The economy has been hit hard, and architectural thinking can be key to the recovery, says Stephen Greenberg
The ‘age of austerity’ will last a long time; many say it took 30 years and a World War to recover from the Wall Street Crash and the Great Depression. The ‘new dawn’ will be a rude awakening, but architects could turn this into a call to arms. It could be a wonderful opportunity for some bright people to rethink the practical art of architecture and reposition the profession’s outdated business model.
It doesn’t have to nestle into the embrace of the property industry. There are problems to solve for which architectural training is a unique gift: housing, water, urbanisation, transport, sustainability, recycling and food production. Architecture is a great discipline for joined-up thinking, presenting thinking in the round, connecting and explaining.
But architects have to learn to collaborate with other disciplines, to look for ideas in the cracks between them, and to pose questions the other way round, such as: is a building the solution to this problem? We have to learn to think, rather than to sell. Invention is all we have left in a digital world where we can outsource much of what a Part 2 student with a £20,000 overdraft does to the other side of the world for less than half the cost.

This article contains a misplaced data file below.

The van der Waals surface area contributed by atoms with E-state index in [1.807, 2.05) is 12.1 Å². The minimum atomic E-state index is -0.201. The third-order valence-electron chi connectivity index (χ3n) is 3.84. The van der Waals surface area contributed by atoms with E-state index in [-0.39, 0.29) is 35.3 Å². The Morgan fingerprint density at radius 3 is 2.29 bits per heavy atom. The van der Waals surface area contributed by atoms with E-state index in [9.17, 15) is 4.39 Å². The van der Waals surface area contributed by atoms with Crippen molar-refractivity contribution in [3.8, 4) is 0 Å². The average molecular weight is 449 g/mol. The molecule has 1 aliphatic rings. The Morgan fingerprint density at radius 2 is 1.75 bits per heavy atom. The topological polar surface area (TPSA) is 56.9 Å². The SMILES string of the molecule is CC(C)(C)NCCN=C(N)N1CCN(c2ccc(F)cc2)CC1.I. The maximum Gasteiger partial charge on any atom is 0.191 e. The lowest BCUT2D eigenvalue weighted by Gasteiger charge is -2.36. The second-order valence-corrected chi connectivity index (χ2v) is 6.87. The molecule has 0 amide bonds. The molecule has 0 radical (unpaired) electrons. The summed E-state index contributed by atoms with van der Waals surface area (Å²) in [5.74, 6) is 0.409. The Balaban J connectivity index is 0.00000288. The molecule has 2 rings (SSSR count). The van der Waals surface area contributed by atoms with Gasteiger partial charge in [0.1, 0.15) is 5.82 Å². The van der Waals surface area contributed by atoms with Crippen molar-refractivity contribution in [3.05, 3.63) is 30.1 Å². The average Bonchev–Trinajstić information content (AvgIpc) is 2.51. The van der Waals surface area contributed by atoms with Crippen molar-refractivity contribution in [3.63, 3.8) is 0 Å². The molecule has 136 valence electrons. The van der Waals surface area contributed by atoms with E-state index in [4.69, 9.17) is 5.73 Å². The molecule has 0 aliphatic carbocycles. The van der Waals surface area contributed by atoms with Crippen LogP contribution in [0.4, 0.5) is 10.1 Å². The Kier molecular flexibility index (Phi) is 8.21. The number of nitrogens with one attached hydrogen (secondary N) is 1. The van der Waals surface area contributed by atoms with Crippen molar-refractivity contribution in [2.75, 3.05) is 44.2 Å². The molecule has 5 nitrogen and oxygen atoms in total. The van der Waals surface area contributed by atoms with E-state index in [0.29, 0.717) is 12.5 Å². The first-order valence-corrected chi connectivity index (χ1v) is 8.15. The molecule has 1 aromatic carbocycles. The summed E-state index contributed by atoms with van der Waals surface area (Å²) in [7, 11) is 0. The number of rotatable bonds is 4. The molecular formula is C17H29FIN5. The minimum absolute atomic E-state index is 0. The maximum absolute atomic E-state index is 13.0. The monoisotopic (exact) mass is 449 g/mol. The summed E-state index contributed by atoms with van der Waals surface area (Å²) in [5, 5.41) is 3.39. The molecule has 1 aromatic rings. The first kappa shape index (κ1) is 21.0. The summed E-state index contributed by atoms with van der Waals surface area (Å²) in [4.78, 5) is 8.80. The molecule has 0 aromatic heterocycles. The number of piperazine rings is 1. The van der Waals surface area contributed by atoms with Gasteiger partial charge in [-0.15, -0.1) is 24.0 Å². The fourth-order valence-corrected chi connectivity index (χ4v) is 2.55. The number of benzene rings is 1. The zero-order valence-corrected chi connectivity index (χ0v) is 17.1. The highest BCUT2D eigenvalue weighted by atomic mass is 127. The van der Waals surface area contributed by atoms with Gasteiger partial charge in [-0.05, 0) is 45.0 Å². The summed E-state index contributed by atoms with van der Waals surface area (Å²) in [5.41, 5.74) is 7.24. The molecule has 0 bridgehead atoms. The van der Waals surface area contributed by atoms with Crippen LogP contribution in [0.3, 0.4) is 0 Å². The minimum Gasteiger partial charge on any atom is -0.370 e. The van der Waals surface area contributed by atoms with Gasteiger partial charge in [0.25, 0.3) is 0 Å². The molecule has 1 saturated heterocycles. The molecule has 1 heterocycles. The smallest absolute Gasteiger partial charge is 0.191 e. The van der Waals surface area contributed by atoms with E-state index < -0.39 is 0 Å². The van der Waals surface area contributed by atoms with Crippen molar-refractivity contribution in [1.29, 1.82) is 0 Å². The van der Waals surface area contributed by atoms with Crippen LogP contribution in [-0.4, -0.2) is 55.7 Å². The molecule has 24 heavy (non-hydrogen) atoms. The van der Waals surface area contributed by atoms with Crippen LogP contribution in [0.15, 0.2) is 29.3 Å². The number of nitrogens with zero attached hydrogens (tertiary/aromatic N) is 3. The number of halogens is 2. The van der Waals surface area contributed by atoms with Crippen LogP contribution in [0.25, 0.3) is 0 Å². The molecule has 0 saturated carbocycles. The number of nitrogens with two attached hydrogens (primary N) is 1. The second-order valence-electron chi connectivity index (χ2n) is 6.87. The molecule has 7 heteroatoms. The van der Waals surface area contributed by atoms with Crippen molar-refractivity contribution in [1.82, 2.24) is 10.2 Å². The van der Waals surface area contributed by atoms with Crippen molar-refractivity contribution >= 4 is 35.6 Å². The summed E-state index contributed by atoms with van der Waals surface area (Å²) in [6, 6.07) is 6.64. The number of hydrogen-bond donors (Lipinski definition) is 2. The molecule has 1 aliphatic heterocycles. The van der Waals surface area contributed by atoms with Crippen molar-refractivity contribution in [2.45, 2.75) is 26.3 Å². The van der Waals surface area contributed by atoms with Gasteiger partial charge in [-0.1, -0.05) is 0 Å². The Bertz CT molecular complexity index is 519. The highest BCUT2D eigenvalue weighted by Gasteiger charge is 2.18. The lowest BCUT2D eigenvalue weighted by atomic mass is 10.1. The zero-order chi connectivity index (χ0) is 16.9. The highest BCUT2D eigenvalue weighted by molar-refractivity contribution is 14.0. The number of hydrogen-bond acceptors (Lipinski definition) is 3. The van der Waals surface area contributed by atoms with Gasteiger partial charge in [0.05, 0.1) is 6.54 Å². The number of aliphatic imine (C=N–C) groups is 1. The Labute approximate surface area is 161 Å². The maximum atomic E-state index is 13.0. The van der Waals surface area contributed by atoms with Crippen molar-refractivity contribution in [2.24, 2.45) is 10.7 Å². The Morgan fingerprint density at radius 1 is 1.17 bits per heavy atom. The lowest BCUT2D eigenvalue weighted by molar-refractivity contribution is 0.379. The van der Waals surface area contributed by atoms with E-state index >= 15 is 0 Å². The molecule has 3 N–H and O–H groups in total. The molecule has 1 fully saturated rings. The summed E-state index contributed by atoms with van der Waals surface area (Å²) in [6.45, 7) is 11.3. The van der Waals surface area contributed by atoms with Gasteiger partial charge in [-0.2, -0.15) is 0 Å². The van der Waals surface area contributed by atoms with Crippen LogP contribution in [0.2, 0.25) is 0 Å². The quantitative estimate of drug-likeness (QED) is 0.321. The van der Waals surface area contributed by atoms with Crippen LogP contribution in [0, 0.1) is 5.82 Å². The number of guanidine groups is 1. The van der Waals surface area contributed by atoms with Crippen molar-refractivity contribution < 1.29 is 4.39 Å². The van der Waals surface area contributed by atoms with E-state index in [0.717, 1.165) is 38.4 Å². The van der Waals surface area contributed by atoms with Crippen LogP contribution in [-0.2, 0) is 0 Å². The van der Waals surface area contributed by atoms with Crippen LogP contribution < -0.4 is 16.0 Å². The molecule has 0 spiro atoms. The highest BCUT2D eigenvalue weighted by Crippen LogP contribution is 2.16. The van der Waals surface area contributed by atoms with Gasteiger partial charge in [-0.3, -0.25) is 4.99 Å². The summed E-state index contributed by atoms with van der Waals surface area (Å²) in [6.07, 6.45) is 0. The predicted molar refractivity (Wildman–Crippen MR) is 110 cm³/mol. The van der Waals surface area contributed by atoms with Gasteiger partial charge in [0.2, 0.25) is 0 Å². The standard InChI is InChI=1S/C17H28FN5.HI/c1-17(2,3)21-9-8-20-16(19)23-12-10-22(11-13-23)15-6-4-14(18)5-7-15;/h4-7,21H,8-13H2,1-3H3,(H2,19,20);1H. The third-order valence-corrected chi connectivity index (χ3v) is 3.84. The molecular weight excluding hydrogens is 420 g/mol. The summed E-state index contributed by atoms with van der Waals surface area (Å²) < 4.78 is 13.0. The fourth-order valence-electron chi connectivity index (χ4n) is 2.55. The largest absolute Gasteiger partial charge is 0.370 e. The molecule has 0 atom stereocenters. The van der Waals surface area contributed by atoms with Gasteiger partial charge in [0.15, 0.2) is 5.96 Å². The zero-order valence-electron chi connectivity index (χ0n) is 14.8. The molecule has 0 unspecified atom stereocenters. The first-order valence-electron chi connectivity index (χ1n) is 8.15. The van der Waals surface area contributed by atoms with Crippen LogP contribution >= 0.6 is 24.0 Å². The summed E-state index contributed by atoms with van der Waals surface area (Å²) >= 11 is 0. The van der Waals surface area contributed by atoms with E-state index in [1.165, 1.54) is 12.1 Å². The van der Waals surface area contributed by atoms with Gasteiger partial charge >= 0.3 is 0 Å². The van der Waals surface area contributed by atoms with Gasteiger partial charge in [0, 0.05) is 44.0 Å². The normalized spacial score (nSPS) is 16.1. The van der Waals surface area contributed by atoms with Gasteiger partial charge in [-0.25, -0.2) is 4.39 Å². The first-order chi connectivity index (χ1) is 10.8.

Yet when architecture is in coalition with, rather than dominating, other disciplines, that is how new ones are invented. When it is the enabler rather than the finished product; when the end, the photographed icon just before the occupants move in, is not the means; when experience, installation and activity made by others bring it to life, then it has a role to play in remaking our environment.
Where do we begin? We need a root-and-branch start with the next intake of first-year students. In the extended boom they were shown a career path that led to practice, lots of work and lavish materials. A total pedagogic rethink is needed – counter-intuitive exercises that turn career-path thinking on its head.
Less really will be more, but the glass could still be half full.
- Stephen Greenberg was editor of AJ from 1990 to 1994, during the last recession. He is now principal of Metaphor